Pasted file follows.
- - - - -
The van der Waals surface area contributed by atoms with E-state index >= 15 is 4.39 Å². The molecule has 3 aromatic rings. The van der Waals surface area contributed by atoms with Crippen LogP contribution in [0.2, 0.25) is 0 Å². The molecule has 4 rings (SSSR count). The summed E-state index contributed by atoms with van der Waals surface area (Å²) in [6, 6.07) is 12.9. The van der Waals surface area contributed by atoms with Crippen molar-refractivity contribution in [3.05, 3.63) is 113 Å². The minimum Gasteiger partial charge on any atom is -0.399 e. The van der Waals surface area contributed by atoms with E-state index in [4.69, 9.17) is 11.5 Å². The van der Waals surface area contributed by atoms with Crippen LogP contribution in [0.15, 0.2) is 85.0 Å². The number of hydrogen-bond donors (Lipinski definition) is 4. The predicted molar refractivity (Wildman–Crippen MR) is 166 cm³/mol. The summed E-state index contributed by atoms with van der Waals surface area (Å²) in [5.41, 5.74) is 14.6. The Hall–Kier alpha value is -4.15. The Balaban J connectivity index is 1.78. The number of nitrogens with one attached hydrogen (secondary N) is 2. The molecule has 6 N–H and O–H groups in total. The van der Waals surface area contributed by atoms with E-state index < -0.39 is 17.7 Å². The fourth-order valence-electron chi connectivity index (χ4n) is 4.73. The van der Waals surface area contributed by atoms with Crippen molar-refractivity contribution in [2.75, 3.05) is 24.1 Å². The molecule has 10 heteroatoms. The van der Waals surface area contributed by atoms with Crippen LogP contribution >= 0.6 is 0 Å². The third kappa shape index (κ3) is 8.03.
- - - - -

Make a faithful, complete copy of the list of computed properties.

The van der Waals surface area contributed by atoms with E-state index >= 15 is 4.39 Å². The molecule has 3 aromatic rings. The van der Waals surface area contributed by atoms with Crippen LogP contribution in [0.2, 0.25) is 0 Å². The molecule has 4 rings (SSSR count). The summed E-state index contributed by atoms with van der Waals surface area (Å²) in [6, 6.07) is 12.9. The van der Waals surface area contributed by atoms with Crippen molar-refractivity contribution in [3.05, 3.63) is 113 Å². The minimum Gasteiger partial charge on any atom is -0.399 e. The van der Waals surface area contributed by atoms with E-state index in [4.69, 9.17) is 11.5 Å². The van der Waals surface area contributed by atoms with Crippen LogP contribution in [0.15, 0.2) is 85.0 Å². The number of hydrogen-bond donors (Lipinski definition) is 4. The predicted molar refractivity (Wildman–Crippen MR) is 166 cm³/mol. The summed E-state index contributed by atoms with van der Waals surface area (Å²) in [5.41, 5.74) is 14.6. The Hall–Kier alpha value is -4.15. The Balaban J connectivity index is 1.78. The number of nitrogens with one attached hydrogen (secondary N) is 2. The molecule has 6 N–H and O–H groups in total. The van der Waals surface area contributed by atoms with E-state index < -0.39 is 17.7 Å². The fourth-order valence-electron chi connectivity index (χ4n) is 4.73. The van der Waals surface area contributed by atoms with Crippen molar-refractivity contribution in [2.75, 3.05) is 24.1 Å². The molecule has 10 heteroatoms. The van der Waals surface area contributed by atoms with Crippen LogP contribution >= 0.6 is 0 Å². The third kappa shape index (κ3) is 8.03.